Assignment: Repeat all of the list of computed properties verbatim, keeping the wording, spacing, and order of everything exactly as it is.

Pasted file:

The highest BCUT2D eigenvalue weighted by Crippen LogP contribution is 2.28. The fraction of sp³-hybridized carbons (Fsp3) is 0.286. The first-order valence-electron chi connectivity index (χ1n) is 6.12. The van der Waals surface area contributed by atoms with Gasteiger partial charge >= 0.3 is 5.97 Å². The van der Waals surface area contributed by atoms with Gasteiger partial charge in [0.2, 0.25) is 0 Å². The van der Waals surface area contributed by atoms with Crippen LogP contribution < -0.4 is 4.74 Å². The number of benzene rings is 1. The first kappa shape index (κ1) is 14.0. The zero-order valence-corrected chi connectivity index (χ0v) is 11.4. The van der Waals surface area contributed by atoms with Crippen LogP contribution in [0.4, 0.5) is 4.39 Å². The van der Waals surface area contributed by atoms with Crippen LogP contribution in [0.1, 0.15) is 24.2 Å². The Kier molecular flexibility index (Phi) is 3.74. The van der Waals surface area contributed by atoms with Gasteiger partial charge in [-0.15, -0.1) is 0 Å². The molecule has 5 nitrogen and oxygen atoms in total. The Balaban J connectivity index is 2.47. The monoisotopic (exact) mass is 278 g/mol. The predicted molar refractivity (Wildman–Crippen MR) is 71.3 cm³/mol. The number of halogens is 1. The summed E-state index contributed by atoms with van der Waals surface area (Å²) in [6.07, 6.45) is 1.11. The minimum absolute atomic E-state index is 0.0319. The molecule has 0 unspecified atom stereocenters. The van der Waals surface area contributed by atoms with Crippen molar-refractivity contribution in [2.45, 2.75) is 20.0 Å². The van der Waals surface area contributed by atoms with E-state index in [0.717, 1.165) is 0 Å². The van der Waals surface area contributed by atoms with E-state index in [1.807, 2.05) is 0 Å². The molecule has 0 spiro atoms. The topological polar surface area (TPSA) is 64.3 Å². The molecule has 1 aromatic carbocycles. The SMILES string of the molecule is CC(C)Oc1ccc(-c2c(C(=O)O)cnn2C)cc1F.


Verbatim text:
The highest BCUT2D eigenvalue weighted by Crippen LogP contribution is 2.28. The fraction of sp³-hybridized carbons (Fsp3) is 0.286. The first-order valence-electron chi connectivity index (χ1n) is 6.12. The van der Waals surface area contributed by atoms with Gasteiger partial charge >= 0.3 is 5.97 Å². The van der Waals surface area contributed by atoms with Gasteiger partial charge in [0.2, 0.25) is 0 Å². The van der Waals surface area contributed by atoms with Crippen LogP contribution < -0.4 is 4.74 Å². The number of benzene rings is 1. The first kappa shape index (κ1) is 14.0. The zero-order valence-corrected chi connectivity index (χ0v) is 11.4. The van der Waals surface area contributed by atoms with Crippen LogP contribution in [0.4, 0.5) is 4.39 Å². The van der Waals surface area contributed by atoms with Crippen LogP contribution in [0.1, 0.15) is 24.2 Å². The Kier molecular flexibility index (Phi) is 3.74. The van der Waals surface area contributed by atoms with Gasteiger partial charge in [-0.15, -0.1) is 0 Å². The molecule has 5 nitrogen and oxygen atoms in total. The Balaban J connectivity index is 2.47. The monoisotopic (exact) mass is 278 g/mol. The predicted molar refractivity (Wildman–Crippen MR) is 71.3 cm³/mol. The number of halogens is 1. The summed E-state index contributed by atoms with van der Waals surface area (Å²) in [6.07, 6.45) is 1.11. The minimum absolute atomic E-state index is 0.0319. The molecule has 0 unspecified atom stereocenters. The van der Waals surface area contributed by atoms with Crippen molar-refractivity contribution in [2.45, 2.75) is 20.0 Å². The van der Waals surface area contributed by atoms with E-state index in [0.717, 1.165) is 0 Å². The van der Waals surface area contributed by atoms with E-state index in [1.807, 2.05) is 0 Å². The molecule has 0 spiro atoms. The topological polar surface area (TPSA) is 64.3 Å². The molecule has 1 aromatic carbocycles. The SMILES string of the molecule is CC(C)Oc1ccc(-c2c(C(=O)O)cnn2C)cc1F.